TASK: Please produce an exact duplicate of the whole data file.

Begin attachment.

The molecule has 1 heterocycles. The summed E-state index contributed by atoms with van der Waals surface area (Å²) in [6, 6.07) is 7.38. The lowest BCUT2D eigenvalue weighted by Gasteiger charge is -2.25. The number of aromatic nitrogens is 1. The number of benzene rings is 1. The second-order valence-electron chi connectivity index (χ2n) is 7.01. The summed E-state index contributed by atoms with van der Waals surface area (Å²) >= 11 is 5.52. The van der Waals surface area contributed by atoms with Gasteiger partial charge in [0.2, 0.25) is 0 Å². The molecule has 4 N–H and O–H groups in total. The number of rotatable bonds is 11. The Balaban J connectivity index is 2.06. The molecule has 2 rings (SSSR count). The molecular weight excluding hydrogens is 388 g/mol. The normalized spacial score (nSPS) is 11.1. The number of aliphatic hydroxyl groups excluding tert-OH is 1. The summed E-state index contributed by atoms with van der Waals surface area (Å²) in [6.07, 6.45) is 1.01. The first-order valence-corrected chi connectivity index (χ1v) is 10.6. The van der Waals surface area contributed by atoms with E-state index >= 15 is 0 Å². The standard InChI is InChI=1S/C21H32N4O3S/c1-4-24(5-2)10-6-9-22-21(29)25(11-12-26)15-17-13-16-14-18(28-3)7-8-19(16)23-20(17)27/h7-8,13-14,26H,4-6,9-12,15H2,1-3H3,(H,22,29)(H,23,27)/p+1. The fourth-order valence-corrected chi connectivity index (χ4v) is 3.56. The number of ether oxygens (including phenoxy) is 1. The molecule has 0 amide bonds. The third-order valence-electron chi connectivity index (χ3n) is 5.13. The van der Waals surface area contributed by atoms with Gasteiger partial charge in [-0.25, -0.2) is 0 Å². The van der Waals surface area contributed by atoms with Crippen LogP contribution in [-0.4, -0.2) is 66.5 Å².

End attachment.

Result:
The molecule has 1 heterocycles. The summed E-state index contributed by atoms with van der Waals surface area (Å²) in [6, 6.07) is 7.38. The lowest BCUT2D eigenvalue weighted by Gasteiger charge is -2.25. The number of aromatic nitrogens is 1. The number of benzene rings is 1. The second-order valence-electron chi connectivity index (χ2n) is 7.01. The summed E-state index contributed by atoms with van der Waals surface area (Å²) >= 11 is 5.52. The van der Waals surface area contributed by atoms with Gasteiger partial charge in [0.2, 0.25) is 0 Å². The molecule has 4 N–H and O–H groups in total. The number of rotatable bonds is 11. The Balaban J connectivity index is 2.06. The molecule has 2 rings (SSSR count). The molecular weight excluding hydrogens is 388 g/mol. The normalized spacial score (nSPS) is 11.1. The number of aliphatic hydroxyl groups excluding tert-OH is 1. The summed E-state index contributed by atoms with van der Waals surface area (Å²) in [6.07, 6.45) is 1.01. The first-order valence-corrected chi connectivity index (χ1v) is 10.6. The van der Waals surface area contributed by atoms with E-state index >= 15 is 0 Å². The standard InChI is InChI=1S/C21H32N4O3S/c1-4-24(5-2)10-6-9-22-21(29)25(11-12-26)15-17-13-16-14-18(28-3)7-8-19(16)23-20(17)27/h7-8,13-14,26H,4-6,9-12,15H2,1-3H3,(H,22,29)(H,23,27)/p+1. The fourth-order valence-corrected chi connectivity index (χ4v) is 3.56. The number of ether oxygens (including phenoxy) is 1. The molecule has 0 amide bonds. The third-order valence-electron chi connectivity index (χ3n) is 5.13. The van der Waals surface area contributed by atoms with Gasteiger partial charge in [-0.25, -0.2) is 0 Å². The van der Waals surface area contributed by atoms with Crippen LogP contribution in [-0.4, -0.2) is 66.5 Å².